Scientist of the Day - Democritus of Abdera
Democritus of Abdera, a pre-Socratic philosopher of ancient Greece, lived from about 460 B.C.E to about 370 B.C.E. Abdera was a polis in Thrace, on the north shore of the Aegean Sea, not too far from the Bosporus Strait, and a long way from Athens, where Socrates would teach, and die in 399 B.C.E., and Plato and Aristotle would set up their schools in the 4th century B.C.E.
Democritus was considered by Aristotle as one of the two fathers of atomism, the other being Leucippus, supposed to be the teacher of Democritus. The problem with Leucippus as a father of atomism is that we do not know anything about him – where he came from, what he wrote – we are not even sure that he really existed . We are more certain about Democritus, and so our discussion of ancient atomism will be credited to Democritus, and we will say no more about Leucippus.
In earlier posts, we discussed the Eleatic School of natural philosophy, begun by Parmenides of Elea and continued by Zeno of Elea. The Eleatics attacked the Ionians – philosophers such as Thales of Miletus, Anaximander of Miletus, and Heraclitus of Ephesus – who proposed that the world began with a single kind of matter (water for Thales, apeiron (the undefined) for Anaximander), which then, under the influence of qualities such as hot and cold, wet and dry, became the many kinds of substances we see in the world today. The Eleatics challenged the idea that one substance could become many substances, without the prior existence of some other kind of matter to mix with it, or some other kind of operator to act upon it. They further argued that change is an illusion (Zeno’s forte), and that a void, which has no properties, cannot exist.
Several natural philosophers responded to the Eleatic challenge with pluralistic theories of matter. Anaxagoras of Clazomenae suggested that there are an infinite number of basic particles of matter – seeds, he called them, each with different qualities – that make up larger-scaled substances such as wheat and wine, flesh and bone. Empedocles of Agrigentum started with four basic kinds of matter instead of one – earth, water, air, and fire – and explained all other substances as compounds of the four elements and the four qualities.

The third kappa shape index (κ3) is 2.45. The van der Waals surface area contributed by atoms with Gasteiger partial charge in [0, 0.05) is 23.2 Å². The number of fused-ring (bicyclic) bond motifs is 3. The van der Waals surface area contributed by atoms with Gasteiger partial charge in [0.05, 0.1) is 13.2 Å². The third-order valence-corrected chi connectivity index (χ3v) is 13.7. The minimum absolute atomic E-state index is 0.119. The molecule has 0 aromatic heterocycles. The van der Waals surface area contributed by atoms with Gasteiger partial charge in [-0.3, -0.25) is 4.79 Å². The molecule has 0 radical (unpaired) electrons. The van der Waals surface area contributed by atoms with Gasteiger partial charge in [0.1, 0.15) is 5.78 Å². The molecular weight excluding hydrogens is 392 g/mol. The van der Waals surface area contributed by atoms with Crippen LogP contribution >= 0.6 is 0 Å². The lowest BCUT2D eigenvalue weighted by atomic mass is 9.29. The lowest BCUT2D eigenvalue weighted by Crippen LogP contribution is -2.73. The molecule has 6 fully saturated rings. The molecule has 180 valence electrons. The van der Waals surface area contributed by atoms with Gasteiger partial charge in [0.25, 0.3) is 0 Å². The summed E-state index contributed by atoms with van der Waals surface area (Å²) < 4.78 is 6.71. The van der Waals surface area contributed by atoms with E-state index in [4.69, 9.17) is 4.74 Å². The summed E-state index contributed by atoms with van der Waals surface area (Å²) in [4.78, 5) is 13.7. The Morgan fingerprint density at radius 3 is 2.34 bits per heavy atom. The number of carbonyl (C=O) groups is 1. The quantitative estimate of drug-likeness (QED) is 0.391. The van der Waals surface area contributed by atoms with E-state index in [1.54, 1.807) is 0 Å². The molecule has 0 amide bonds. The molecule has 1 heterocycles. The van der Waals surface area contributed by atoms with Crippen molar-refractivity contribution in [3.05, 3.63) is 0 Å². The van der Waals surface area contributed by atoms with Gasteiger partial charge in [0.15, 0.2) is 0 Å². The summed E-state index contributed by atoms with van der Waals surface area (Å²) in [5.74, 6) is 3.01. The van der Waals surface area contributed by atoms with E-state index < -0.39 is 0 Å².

Democritus proposed that all substances are made of tiny particles that he called atoms (which means indivisible in Greek). Atoms differ in size and shape, but materially, they are all the same. There are an infinite number of atoms in the universe, and they move about in empty space. They can take up different arrangements in the void, and these differing arrangements are what explain differences in substance. The movement of atoms is entirely random, undirected by any cosmic force.
Democritean atomism was unacceptable to most ancient Greek natural philosophers, such as Aristotle, because it describes an atheistic universe, without final causes. However, atomism became quite popular in 17th-century Europe, when it was forced into a Christian framework (God created atoms and gave them their initial impulse, said Pierre Gassendi), and Democritus became an intellectual hero in the 19th century, when it began to appear that his atomic hypothesis actually did describe the world.
The atom of modern physics bears little resemblance to the atom of Democritus, so he is back to being just one of a dozen brilliant speculators who preceded the age of Plato and Aristotle. But modern Greeks are quite partial to Democritus, and somewhere – probably in the National Museum of Athens – there is a handsome bronze bust that is believed to represent Democritus. It has appeared on Greek currency (second image), on Greek postage stamps (third image), and most recently, a copy was presented in 2020 by the Greek government to the International Atomic Energy Agency in Vienna (first and fourth images).
We have in our Library an entirely different (if equally fanciful) representation of Democritus, in Thomas Stanley’s The History of Philosophy: Containing the Lives, Opinions, Actions and Discourses of the Philosophers of Every Sect (2nd ed., 1687), a book that we introduced in our recent post on Empedocles. We show the entire engraving as our fifth image, just above, and a detail of the head as our sixth image, below. At least now you have a choice for your mental image of Democritus.
William B. Ashworth, Jr., Consultant for the History of Science, Linda Hall Library and Associate Professor emeritus, Department of History, University of Missouri-Kansas City. Comments or corrections are welcome; please direct to email@example.com.